be the only prerequisites for stardom.
College came and went, and with it the surge of national pride
and cultural-soul searching that I think is a rite of passage for
many youth with non-European roots who have come of age in the
US. Independent of my parents, I was the cultural ambassador of
my Iranian heritage and I strove for ways to relate and differentiate
my experiences as a child of Iranian immigrants to my peers and
professors. I delved into books, conversations, cultural nights
trying to understand what it meant to be 'Iranian',
and tried my best to share those resources with those around me.
My classes on the African-American and Latino experiences in
the US inspired new questions and ideas about identity in me, and
provided me with a framework in which to place my thoughts and
feelings. African-American literature in particular fired my imagination -- Richard
Wright, Alex Haley, and James Baldwin spoke a language I understood
and was desperate to hear from voices in my own community. Hip
hop artists like Rakim, A Tribe Called Quest, and KRS-One gave
me the belief that culture can be created from the ground up, that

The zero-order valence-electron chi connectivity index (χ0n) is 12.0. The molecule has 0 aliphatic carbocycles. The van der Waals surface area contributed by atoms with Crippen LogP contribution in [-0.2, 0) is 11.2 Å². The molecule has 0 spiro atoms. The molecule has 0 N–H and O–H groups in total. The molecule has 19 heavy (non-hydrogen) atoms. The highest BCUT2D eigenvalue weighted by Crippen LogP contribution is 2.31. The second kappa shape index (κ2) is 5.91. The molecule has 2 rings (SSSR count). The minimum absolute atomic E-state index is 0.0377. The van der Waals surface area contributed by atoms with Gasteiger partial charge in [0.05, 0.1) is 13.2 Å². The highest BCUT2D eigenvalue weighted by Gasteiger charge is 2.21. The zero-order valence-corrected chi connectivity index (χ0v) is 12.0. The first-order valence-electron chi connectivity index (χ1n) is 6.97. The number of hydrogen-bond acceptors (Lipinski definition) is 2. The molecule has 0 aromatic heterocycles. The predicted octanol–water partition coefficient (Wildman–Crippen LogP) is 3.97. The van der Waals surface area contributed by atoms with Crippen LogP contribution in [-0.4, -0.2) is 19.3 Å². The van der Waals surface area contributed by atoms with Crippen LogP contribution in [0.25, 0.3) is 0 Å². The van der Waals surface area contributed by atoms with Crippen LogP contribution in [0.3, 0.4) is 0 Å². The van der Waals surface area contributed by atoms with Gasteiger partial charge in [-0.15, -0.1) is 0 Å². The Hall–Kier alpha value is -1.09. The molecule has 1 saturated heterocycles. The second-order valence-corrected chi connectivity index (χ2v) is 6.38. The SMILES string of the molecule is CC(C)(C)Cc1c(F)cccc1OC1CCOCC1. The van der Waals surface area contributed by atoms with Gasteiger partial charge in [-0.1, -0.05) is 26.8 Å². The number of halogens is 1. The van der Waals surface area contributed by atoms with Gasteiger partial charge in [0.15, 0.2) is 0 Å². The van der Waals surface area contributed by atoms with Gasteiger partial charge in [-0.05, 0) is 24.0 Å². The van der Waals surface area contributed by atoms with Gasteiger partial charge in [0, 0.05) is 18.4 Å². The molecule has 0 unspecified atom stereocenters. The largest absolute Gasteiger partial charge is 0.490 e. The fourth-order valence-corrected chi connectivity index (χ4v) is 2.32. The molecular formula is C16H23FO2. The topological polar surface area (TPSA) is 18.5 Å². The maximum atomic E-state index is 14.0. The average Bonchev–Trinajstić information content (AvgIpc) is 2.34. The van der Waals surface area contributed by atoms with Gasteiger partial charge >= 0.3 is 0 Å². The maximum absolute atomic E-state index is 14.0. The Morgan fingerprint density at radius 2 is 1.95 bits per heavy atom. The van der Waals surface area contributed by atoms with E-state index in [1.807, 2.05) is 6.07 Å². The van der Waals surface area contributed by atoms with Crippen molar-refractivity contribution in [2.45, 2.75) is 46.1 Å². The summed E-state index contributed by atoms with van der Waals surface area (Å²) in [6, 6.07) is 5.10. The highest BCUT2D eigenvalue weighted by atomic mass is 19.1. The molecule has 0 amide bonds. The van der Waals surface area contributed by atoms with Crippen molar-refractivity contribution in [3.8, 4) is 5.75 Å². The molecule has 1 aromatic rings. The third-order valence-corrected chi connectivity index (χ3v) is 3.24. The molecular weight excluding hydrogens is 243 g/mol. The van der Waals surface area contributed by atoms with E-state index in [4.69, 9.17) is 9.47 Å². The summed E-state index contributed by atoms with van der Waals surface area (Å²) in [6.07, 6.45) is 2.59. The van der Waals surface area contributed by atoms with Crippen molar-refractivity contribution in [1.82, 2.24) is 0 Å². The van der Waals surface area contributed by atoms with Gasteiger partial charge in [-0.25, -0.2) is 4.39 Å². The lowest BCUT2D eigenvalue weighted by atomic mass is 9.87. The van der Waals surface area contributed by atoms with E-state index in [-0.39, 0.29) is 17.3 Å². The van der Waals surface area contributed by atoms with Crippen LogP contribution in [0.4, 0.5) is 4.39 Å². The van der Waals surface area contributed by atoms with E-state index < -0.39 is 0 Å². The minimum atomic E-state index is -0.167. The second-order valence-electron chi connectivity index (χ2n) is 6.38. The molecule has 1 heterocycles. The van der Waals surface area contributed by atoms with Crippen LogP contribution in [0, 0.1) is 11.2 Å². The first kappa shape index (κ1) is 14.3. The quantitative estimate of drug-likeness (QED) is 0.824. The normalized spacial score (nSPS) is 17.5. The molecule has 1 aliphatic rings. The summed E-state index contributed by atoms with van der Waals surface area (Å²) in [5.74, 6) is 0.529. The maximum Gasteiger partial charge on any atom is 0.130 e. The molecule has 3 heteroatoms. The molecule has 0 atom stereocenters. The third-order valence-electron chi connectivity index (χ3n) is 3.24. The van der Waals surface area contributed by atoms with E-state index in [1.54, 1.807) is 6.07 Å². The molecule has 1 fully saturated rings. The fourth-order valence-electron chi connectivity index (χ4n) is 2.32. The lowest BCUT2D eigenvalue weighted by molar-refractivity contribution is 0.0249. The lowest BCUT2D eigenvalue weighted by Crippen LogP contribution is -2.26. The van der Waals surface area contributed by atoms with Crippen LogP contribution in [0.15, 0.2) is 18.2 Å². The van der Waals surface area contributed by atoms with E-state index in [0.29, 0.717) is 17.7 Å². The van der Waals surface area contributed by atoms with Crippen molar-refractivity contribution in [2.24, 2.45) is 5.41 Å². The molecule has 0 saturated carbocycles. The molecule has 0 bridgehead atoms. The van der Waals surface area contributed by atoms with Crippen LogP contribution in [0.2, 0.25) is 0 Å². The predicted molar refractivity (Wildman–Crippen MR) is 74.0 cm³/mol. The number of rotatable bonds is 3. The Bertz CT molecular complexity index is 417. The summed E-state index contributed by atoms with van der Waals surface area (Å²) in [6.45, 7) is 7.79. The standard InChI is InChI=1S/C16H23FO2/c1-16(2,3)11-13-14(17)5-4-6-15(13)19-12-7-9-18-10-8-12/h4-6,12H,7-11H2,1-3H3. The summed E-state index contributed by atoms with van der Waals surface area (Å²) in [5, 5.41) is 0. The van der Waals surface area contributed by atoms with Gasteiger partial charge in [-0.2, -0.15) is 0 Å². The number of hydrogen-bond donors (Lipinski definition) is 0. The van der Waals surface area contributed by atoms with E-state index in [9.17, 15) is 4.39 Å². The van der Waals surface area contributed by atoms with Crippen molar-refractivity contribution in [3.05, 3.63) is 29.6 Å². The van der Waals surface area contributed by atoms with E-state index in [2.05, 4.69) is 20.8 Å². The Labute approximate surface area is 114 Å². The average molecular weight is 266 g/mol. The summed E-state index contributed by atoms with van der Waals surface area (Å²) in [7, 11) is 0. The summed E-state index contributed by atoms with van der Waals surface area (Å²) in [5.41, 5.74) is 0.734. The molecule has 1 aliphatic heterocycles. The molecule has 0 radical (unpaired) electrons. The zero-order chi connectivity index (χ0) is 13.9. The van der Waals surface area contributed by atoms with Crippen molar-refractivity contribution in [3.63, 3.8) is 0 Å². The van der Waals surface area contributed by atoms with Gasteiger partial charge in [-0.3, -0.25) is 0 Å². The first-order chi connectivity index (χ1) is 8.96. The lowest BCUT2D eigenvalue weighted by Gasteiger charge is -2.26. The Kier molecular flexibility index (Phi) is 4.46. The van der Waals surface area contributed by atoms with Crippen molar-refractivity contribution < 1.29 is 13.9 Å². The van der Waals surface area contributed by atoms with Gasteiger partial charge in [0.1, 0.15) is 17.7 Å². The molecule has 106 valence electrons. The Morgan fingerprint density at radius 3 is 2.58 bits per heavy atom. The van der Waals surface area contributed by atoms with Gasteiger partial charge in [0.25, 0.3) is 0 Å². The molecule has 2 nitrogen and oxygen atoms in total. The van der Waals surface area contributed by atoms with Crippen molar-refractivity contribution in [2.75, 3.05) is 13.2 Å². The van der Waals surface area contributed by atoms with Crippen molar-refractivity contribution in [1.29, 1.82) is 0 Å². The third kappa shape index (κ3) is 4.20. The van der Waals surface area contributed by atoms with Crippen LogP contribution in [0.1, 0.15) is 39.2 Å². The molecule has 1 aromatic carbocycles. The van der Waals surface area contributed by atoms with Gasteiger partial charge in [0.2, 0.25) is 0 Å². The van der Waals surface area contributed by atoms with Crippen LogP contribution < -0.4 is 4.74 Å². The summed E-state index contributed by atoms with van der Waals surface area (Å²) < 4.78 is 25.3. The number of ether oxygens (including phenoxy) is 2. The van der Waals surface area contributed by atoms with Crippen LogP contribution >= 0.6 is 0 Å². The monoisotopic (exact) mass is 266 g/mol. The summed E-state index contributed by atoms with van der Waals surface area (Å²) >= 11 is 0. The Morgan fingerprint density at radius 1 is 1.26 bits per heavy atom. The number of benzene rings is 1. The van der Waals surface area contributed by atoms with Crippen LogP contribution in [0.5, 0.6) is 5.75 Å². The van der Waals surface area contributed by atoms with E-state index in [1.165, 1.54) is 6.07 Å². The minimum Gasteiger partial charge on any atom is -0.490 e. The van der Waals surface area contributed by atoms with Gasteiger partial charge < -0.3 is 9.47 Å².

the stories and lives of everyday people can be captivating and
empowering. I felt the possibility of defining my own experience,
and bringing my heritage out of the museums and away from the distorting
glare of American media.
Full of this new-found passion, I turned with a new enthusiasm
toward Iranian-American culture and media. It was at this time
that I discovered Iranian.com, and read for the first time the
words of people who felt as I felt, lived as I lived, and understood
my hybridized and hyphenated experience. Reading Laleh
Khalili's writing was transforming-her words electrified and energized me,
and for the first time in life, I felt being Iranian was no longer
a personal abstraction and that indeed I was part of a community.
Sadly, respectable Iranian media outlets are few and far between,
though I have been encouraged by the launch of some interesting
web sites in recent years. Where we still continue to lag, pitifully
in broadcast media.
Recently I was at a family friend's house
in Maryland, and she had installed a satellite dish that receives
Iranian channels. Over a delicious Khorramabadi dinner, she
told us that there has been a surge in programming and that she